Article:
Moreover, the optical and/or thermographic detector detects in the method according to the invention the heat intensity given off by the at least one microsensor, e.g. in a detector measuring range from 3 to 5 μm. In order to achieve reliable and particularly comparable measuring results, it is also possible to keep the flow density as well as the flow speed of the fluid medium constant in every measuring and of course also during measuring.
 A central point of the method according to the present invention is the fact that the signal transfer from the at least one microsensor to the at least one detector is performed without an electrically conducting connection, in particular wireless. The deviation of the signal by means of a wireless external signal has in particular the advantage that it is possible to measure outside of the surroundings in the case of e.g. explosive surroundings and that the system is less dependent on temperature and/or corrosion. Another advantage is the possibility to easily exchange the microsensor or sensor material due to the modular construction.
 The change of properties in the connection with a heat emission is therein externally and optically detected, preferably by means of an infrared camera, and the information (e.g. data points, control commands, time indications) are processes in the form of data preferably by means of a data processing facility. “Processing” can be, e.g., a transformation, processing, evaluation, storage, etc. of the data. Thus, there is an indirectly optical evaluation of a thermal information.
 In this assembly, the method in accordance with the invention can e.g. be used for determining the performance properties and the selectivity of materials, in particular of catalysts, by means of an infrared camera.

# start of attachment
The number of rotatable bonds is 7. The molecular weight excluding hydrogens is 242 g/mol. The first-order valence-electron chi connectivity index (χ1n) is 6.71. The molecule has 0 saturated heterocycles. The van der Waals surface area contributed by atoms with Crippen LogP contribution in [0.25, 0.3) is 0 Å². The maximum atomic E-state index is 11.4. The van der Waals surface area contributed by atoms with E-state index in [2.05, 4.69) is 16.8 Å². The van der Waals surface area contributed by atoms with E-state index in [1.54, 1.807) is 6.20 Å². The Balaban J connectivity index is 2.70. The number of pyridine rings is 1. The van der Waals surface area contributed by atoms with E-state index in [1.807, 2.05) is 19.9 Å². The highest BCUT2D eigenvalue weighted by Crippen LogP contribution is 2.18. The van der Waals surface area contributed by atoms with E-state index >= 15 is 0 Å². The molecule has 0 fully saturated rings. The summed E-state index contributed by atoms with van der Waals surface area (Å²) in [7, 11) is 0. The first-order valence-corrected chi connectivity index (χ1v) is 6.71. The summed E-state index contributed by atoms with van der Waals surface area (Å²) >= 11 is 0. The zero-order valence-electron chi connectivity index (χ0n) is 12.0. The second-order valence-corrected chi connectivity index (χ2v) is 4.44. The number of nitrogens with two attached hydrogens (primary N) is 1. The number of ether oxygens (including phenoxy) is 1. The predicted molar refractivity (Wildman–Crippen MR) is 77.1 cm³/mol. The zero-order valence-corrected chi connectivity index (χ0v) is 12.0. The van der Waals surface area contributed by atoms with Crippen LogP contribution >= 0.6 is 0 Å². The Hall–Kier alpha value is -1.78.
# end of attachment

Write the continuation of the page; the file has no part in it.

Further possible applications of the method and the device in accordance with the inventive method and the inventive apparatus are e.g. detection of drugs, samples, explosives or other substances, e.g. in the luggage of passengers, in particular in air traffic, detection and identification of warfare agents, pesticides, environmental poisons, use in the process control, the quality control, e.g. in the food, animal food and cosmetics industry, in the area of forensics (forensic detection), in the securing of evidence, for chemical analysis with or without coupling with already-known analyzing methods, for olfactory tests in the consumer goods industry, for detecting of certain mineral resources such as oil, gas, methane hydrate; in the extra-terristic research.
 The method in accordance with the invention thus makes possible to qualitatively and quantitatively characterize a fluid or fluid mixture. Thus, the possibility exists for the method to be used as a detector system for other analysis and separation methods. Coupling or integral solutions are possible, wherein the method in accordance with the invention is preceding or following. Preferred is the use as detector system for chromatographic methods such as GC, LC, HPLC, DC; GPC, SEC; SFC; as well as other separation methods known to the person skilled in the art. After separation and/or partial separation of the fluid mixture, individual substances, substance mixtures and unseparated fluid samples are analyzed and characterized by means of the method in accordance with the invention.